Since the colonisation of India by the British, the violin has been added to this repertoire, replacing the Veena which in turn is gradually disappearing from bharatanatyam performances. The most important instrument on stage, the Nattuvangam (hand cymbals), is tapped in conjunction with the dancer’s feet. More modern performances of bharatanatyam have seen new instruments being employed, such as the drum pad, for special effects like temple bells, the Sitar, for North Indian bhajan-style pieces, and even the piano, to introduce harmonies. Finally, the vocalist sings the melodic lines, which contain the all-important sahithya (lyrics), which the dancer portrays visually.

The confluence of carnatic music and bharatanatyam is a beautiful thing to behold, and has stood the test of time for centuries. However, like everything in life, art changes and evolves. What does the future look like? I predict three major things to happen.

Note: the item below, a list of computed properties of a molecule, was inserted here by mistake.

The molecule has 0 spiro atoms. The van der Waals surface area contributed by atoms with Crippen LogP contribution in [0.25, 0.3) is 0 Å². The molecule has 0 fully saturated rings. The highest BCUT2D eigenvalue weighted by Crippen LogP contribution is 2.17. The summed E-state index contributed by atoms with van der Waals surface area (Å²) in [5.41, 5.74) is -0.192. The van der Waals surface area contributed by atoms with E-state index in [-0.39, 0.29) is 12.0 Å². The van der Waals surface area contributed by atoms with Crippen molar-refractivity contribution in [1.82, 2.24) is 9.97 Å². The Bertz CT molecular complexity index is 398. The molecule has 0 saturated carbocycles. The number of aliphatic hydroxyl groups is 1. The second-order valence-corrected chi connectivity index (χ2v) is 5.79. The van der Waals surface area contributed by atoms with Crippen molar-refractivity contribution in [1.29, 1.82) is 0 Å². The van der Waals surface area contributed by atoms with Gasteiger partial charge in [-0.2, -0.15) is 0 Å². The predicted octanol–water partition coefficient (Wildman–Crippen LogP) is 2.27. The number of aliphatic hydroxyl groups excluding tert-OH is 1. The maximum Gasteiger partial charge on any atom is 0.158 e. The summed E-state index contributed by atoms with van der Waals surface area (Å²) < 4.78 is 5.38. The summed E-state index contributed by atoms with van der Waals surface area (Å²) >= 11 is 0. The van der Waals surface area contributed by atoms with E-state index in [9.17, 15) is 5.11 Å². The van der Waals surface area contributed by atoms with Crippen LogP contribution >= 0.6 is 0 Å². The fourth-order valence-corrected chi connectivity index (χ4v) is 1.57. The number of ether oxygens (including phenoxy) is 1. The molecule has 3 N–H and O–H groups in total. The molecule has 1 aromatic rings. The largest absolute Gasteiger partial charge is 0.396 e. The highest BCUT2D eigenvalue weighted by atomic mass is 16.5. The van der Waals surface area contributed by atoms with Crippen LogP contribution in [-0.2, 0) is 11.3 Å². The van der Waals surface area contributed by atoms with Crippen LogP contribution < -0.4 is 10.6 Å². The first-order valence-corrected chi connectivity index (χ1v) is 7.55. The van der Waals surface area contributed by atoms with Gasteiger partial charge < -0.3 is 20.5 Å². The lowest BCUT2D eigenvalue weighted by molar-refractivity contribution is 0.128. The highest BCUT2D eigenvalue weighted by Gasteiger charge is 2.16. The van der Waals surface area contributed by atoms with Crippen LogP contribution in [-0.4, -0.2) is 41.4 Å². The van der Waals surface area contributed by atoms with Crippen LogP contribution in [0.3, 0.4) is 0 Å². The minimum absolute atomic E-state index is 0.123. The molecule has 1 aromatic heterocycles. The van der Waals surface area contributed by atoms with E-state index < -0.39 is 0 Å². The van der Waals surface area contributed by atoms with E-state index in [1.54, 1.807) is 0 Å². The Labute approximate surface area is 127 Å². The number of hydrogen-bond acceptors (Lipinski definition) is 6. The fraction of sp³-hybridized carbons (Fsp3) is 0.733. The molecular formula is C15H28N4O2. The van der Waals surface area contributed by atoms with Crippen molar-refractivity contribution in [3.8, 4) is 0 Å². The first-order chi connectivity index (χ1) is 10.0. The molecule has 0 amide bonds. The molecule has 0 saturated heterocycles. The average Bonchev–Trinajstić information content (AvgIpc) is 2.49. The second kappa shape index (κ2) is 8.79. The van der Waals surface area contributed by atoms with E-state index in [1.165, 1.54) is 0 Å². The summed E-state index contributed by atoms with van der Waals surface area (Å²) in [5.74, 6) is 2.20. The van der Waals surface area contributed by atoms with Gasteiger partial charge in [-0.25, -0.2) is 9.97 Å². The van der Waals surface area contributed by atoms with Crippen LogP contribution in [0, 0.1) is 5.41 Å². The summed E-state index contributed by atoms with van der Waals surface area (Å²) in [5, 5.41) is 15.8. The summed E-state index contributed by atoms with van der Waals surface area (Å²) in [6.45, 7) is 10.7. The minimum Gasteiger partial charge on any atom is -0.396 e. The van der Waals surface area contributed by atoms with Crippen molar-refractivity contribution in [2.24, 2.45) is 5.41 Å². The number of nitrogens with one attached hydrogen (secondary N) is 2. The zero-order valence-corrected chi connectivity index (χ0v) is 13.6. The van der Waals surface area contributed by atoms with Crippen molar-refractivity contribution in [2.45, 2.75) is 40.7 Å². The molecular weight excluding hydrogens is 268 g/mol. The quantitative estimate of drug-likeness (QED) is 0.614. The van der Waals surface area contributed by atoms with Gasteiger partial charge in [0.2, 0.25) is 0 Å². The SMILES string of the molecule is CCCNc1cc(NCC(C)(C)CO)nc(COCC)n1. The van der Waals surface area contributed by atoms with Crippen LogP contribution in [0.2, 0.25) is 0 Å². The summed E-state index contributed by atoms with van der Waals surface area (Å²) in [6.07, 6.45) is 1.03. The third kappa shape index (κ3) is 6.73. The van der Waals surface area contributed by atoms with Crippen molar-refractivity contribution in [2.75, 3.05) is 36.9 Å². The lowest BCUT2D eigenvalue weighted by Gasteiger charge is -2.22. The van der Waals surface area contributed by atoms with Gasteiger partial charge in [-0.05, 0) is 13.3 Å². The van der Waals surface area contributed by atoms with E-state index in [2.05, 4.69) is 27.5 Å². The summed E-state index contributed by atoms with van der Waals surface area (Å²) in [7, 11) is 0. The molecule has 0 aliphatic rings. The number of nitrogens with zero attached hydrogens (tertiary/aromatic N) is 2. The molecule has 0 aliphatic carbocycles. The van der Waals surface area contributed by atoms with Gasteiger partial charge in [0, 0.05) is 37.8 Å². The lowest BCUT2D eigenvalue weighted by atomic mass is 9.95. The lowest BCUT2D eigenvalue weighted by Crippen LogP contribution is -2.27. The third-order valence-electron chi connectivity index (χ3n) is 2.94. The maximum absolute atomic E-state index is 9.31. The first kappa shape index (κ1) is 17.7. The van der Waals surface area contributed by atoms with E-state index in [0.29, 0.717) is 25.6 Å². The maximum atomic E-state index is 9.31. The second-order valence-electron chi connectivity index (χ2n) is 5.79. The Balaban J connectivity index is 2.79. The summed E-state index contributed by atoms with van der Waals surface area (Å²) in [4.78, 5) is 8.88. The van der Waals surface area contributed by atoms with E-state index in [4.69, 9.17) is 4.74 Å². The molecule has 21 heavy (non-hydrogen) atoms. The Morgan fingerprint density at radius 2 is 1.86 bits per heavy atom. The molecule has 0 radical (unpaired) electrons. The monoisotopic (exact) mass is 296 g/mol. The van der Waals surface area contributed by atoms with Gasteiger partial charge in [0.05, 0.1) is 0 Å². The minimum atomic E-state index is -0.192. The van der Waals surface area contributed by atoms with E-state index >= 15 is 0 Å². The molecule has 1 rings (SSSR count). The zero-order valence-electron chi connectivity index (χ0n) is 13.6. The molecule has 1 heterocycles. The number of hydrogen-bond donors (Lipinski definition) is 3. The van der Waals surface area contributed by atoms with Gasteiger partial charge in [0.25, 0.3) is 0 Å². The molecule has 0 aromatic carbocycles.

The first is the likeliest: with globalisation transpiring at an unprecedented rate, I believe genres will merge more frequently; artists have already begun to incorporate elements of ballet into bharatanatyam, and harmonies into Carnatic music. Improvisation in bharatanatyam has not been explored to the extent that Carnatic music has, and so my second prediction is that we will see more of this experimental technique.

Finally, with the explosion of the digital world, well-known artists of the future will be those who have found a way to bring these age-old traditions to our screens and social media. All of these, some of these, or none of these, could happen. However, one thing is for certain: these ancient art forms are still being practised today, and I’m grateful to witness it in the 21st century.

See more videos from The Flute Guy and subscribe to his YouTube channel here, follow @therealfluteguy on Twitter, the_flute_guy on Instagram and The Flute Guy on Facebook.

Darbar Festival celebrates Indian classical dance at Sadler’s Wells from 23 – 26 Nov. To book, call the ticket office on 020 7863 8000 or book online. See the full Darbar Festival programme here.

Photo credit: Jananie Baskaran of 3D Media